Friday, December 14, 2007

The Great Grain Robbery

This week's CPI report shows that Irish consumers are now experiencing a food price spike. The detailed sub-indices report for November from the CSO shows basic food prices rising by three or more times the general inflation rate (currently at 5.0%).

Some of the price rises are quite shocking:
  • Flour prices are up 42.0% year-on-year
  • Bread is up 15.8%
  • Milk is up 18.8%
  • Eggs by 16.2%
  • Fresh vegetables by 9.5%

What's going on? Though energy prices have been grabbing the headlines, it's food that seems to be undergoing the most far-reaching changes, with long-term consequences for Irish consumers. After all, there's always an alternative to transport - it's called walking. The alternative to eating isn't really an alternative.

According to the WorldWatch Institute, there is a fundamental shift taking place in the world's capacity for food production, and it isn't for the better. As their analysis points out, despite record grain harvests this year, prices for corn, rice and wheat etc have been driven higher by rocketing demand and falling cereal stocks. Here are just some of the trends that they have observed:

At harvest time, the U.S. corn export price was up about 70 percent from the previous year, while the American hard wheat price averaged 65 percent more than a year earlier. Wheat prices in Argentina, another major exporter, doubled since 2006. Important wheat exporters like Ukraine and Russia have imposed export restrictions to ensure a sufficient domestic supply. Major importers, like Egypt, the European Union, Yemen, and Iraq, have reacted to high prices by purchasing grain early, which has further tightened supplies and boosted prices.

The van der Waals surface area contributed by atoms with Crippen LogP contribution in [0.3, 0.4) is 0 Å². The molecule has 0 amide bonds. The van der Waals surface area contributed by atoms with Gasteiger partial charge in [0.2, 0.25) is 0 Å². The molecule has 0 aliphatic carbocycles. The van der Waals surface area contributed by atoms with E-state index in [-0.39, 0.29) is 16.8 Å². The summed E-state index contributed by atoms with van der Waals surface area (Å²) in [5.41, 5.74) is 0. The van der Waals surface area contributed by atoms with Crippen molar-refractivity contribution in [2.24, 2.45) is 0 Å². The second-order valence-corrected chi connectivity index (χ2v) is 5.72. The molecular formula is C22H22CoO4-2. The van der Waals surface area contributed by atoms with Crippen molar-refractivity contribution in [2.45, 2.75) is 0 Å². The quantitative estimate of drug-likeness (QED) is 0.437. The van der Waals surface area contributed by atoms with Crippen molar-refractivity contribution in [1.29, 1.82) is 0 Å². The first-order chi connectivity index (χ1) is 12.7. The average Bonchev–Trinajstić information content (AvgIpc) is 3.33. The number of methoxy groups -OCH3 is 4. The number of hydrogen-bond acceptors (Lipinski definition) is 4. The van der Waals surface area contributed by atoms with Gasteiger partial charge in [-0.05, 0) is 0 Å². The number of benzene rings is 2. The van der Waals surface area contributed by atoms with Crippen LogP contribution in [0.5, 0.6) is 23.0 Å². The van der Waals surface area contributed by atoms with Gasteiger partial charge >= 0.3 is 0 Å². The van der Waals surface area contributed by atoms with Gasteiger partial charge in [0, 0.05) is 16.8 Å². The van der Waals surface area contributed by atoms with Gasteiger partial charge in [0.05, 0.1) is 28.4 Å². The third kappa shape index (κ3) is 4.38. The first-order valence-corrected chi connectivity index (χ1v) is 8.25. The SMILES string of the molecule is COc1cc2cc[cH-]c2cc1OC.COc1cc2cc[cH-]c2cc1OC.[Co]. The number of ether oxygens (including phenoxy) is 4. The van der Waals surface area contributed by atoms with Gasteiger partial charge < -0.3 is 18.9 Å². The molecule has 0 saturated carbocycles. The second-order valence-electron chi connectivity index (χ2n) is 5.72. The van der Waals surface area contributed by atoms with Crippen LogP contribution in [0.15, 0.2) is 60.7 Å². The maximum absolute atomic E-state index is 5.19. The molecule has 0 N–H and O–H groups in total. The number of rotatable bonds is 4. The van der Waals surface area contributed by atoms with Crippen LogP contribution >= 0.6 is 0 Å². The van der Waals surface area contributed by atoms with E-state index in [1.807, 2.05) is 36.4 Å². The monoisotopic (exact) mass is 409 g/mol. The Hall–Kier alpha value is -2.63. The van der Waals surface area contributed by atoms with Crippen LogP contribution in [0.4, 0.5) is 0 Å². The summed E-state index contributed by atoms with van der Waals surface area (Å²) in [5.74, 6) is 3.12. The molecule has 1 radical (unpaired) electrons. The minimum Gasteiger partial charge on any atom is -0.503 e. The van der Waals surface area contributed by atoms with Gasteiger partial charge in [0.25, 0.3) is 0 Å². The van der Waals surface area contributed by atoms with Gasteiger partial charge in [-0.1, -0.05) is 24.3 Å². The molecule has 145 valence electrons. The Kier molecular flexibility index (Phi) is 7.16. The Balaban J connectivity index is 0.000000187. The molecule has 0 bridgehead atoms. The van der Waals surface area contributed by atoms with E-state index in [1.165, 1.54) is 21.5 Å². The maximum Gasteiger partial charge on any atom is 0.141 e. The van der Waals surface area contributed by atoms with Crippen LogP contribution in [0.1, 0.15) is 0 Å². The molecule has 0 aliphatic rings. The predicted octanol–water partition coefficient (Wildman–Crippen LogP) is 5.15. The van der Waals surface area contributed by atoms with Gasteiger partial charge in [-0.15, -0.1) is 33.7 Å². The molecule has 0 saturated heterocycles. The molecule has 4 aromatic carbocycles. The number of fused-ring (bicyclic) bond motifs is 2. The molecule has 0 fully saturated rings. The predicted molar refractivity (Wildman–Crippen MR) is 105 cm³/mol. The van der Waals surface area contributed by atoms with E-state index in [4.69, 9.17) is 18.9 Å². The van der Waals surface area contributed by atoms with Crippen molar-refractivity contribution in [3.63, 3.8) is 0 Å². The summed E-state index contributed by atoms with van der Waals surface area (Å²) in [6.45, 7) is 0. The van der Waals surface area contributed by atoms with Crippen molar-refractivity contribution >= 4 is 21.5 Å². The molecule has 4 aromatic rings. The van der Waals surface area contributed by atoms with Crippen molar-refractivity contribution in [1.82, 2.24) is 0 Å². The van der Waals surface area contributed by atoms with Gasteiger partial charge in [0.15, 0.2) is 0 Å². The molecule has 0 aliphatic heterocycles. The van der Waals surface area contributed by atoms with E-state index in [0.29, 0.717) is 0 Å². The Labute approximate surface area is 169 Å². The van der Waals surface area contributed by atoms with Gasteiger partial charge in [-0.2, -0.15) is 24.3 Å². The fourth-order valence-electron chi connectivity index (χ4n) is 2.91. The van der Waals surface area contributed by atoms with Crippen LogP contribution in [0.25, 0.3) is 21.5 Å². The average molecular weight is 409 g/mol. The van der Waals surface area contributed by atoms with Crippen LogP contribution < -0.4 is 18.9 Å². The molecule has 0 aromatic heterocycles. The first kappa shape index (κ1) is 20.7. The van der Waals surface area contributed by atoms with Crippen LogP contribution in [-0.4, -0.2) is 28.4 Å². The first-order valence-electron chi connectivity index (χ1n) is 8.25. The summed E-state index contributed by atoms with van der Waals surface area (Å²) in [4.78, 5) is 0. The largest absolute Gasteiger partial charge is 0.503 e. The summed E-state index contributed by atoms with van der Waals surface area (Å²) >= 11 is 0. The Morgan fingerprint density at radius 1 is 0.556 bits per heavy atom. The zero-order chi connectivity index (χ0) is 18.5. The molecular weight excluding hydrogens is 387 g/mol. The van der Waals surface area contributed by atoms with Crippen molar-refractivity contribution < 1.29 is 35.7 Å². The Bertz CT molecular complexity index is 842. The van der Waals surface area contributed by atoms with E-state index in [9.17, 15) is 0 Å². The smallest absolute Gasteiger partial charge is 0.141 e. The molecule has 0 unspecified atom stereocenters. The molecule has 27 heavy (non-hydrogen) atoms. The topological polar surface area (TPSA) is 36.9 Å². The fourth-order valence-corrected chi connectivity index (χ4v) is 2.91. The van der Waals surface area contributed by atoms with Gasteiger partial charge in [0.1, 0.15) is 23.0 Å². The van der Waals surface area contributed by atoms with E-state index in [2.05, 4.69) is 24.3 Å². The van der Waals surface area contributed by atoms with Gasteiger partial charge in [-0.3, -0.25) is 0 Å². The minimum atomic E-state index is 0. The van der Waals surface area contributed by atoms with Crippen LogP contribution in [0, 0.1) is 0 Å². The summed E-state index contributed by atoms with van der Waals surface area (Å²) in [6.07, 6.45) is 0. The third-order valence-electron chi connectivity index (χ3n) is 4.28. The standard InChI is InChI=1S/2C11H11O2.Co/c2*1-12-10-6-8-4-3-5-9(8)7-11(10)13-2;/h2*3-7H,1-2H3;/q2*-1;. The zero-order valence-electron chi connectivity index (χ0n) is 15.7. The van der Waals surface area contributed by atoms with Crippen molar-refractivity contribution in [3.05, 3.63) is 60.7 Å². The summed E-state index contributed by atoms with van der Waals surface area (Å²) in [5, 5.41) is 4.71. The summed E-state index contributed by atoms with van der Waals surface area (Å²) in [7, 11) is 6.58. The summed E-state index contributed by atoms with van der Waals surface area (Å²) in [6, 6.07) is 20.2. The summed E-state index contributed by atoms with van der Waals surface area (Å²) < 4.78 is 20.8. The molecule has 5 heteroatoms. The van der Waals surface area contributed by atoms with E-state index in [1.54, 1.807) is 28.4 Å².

And to make matters worse, a growing share of global grain output is now being directed towards ethanol production for use in biofuels:

People consume a little less than half (48 percent) of the world’s grain directly—as steamed rice, bread, tortillas, or millet cakes, for instance. Roughly one third (35 percent) becomes livestock feed. And a growing share, 17 percent, is used to make ethanol and other fuels.
More and more governments in the West (particularly the USA and EU) are championing biofuels as a way of improving our energy security. The chances of this happening are, to say the least, fraught with risk. A more cynical view is that the rush to biofuels is more about finding an alternative to traditional farm subsidies now being phased out; and that it risks doing more harm than good to the environment (as rain forests are cut down to make room for biofuel crops). Unintended consequences indeed.

The reality for Irish consumers is that the food price shock - like the oil price shock - has been mitigated somewhat by the decline of the dollar. Hence inflation in supermarkets measured by the CSO's retail sales index remains in low single digits. For now.

But beware politicians promising security: hold on to your wallet or purse because the price you pay may well be more than you can afford.

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